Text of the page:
8/26/09; Distance Traveled = 24.3 miles
I wake with the infant dawn, appreciate the morning’s relative warmth, set about breakfast, and while eating then packing think about the day’s destination. Reds Meadow is at this moment a remote possibility, more likely is a stop at Rosalie or Gladys Lake. I make no decision, deciding instead to see where I am by mid-afternoon and make the call then.
I start hiking, the sun just gracing the peaklets of the west canyon wall. The trail climbs steadily for 300’ into the next higher basin, full of tarns. Nonnie greets me just beyond this climb. She and Steve are camped west of and below the trail in a sheltered pocket among the boulders. Nonnie recommends I travel slowly today; the Ansel Adams Wilderness is beautiful. In retrospect, slowly is relative. I should have stopped and camped at one of the lakes. The Ansel Adams Wilderness is worth total immersion.
The trail switchbacks to the northeast winding among several tarns before making the final climb to Donahue Pass. I enter the sunlight about halfway up, but the pass, marked by a sign indicating the wilderness boundary, is windy and cold. I stop briefly, time enough for a drink and a 360o look around, and then begin the descent into the Rush Creek drainage. In the distance Rush Creek meanders along the bottom of an old reservoir? Whatever it is, it follows a serpentine path through an area devoid of vegetation that terminates at what from this vantage looks to be an earthen dam. Is this part of the Mono Lake restoration?
About a mile into the descent, several switchbacks below, are two people. One is Art, the other a woman 12 days out from Whitney Portal. I walk with Art until he stops for breakfast. He plans to leave the JMT at Shadow Lake and exit to Agnew Meadows where he’ll catch the shuttle bus to Reds; needs to be there before 7:00pm to get his resupply. He promises me a beer if I make it that far today.
The hiking is glorious; cool temps and clear skies! The trail passes through open forest laced with creeks. I encounter people frequently. This section must be a magnet for CAL alums, and the guy I meet at the Waugh Lake junction laments over the football program predicting quite accurately that once in the Top 10 they will lose to an unranked team, and then later to USC.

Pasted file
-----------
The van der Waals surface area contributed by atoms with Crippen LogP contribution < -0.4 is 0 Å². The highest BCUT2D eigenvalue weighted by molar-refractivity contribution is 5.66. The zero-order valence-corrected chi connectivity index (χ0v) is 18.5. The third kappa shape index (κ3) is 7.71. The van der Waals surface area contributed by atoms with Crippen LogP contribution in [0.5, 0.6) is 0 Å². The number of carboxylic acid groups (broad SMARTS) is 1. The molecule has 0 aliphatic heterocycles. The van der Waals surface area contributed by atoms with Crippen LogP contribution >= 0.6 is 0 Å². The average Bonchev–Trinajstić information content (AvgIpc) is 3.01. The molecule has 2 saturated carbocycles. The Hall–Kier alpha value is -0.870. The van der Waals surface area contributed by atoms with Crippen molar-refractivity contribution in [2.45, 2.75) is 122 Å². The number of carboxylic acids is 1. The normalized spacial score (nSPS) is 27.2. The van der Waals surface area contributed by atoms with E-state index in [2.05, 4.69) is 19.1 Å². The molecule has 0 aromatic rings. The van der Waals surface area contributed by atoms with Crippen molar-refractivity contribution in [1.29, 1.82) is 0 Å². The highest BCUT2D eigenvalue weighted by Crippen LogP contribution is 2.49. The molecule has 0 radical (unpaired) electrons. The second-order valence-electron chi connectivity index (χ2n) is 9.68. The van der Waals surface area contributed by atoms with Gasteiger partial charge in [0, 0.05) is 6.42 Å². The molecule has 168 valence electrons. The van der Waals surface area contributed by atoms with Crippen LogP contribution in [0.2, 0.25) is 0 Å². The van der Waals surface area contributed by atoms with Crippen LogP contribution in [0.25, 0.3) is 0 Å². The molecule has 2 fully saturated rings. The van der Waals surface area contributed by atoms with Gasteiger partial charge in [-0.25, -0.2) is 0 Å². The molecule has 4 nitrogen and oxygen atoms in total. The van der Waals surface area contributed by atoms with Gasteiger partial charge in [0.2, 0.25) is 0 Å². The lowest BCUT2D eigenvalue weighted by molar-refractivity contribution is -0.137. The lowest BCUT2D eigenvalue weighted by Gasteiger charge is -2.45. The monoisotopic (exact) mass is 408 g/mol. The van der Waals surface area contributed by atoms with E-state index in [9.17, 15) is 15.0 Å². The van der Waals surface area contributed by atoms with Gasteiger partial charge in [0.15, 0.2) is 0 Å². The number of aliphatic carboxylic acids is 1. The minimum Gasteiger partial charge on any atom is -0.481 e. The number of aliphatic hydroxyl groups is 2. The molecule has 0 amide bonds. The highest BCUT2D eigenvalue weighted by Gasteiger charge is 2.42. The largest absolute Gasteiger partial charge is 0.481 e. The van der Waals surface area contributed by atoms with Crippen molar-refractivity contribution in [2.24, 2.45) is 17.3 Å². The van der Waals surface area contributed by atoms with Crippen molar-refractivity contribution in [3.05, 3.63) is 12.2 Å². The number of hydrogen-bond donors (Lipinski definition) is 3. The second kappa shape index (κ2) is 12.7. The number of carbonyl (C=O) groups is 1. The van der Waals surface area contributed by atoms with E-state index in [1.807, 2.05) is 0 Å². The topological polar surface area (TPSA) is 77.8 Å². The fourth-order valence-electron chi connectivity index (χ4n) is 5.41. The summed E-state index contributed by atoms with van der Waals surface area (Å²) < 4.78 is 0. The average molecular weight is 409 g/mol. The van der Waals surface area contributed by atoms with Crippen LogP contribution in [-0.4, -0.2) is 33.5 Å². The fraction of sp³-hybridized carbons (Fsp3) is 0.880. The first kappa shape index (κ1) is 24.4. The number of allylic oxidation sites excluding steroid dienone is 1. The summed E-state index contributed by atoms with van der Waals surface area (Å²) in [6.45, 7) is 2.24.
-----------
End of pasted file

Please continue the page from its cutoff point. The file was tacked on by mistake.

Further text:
Island Pass is a wonderland. Views of Banner Peak, tarns tucked among the rocks tempt. With 3 weeks I just might stop here, with 13 days I take pictures and continue. Below Island Pass I chance upon Alisa Marie and her father; I know her from posts to the backpacker.com forums. They set out from Whitney Portal over two weeks ago.
Thousand Island Lake
Continuing, the panorama only gets better. Thousand Island Lake and Banner Peak constantly attract. Should I take a picture from here, or here, or here? The answer is yes and yes and yes.
The trail climbs from Thousand Island Lake’s outlet, passes intimate Emerald and Ruby Lakes, and descends to Garnet Lake. If not for the presence of Mt Ritter it would be easy to mistake Garnet for Thousand Island. Like its near twin, Garnet Lake’s beauty demands your attention. Both lakes are stunning. I hope pictures do them justice.
My body is screaming hunger so I stop for lunch and a swim at Garnet’s outlet pond. A few minutes later, Chris, from Toronto, happens by and joins me. My mental model of Canada, once away from the metropolitan areas, is that of unbridled wilderness. Curious, I ask Chris what brings him to the Sierra and not to Canada’s parks. He talks of trails, the Sierran culture of backpacking, great weather, spectacular scenery, and more. If all he wanted to do was sightsee then Canada’s parks would do, but he wants to backpack, three weeks a year, and so he comes here. We further discuss acclimation, diet, our menus, the value of fitness, and aerobic and strength training exercises we find beneficial to backpacking. Our exercise regimen is strikingly similar.
Chris recommends, if I am not a purist insistent on hiking every inch of the JMT, I exit at Shadow Lake and skip the bland 10 miles to Reds Meadow. I am not exactly a purist as I will claim to be a JMT thru-hiker despite my Mist Trail excursion, and my bypassing another mile or so as I detour to MTR for resupply, but this being my first time along the entire JMT will hike to Reds Meadow. Now, having done this I understand his recommendation.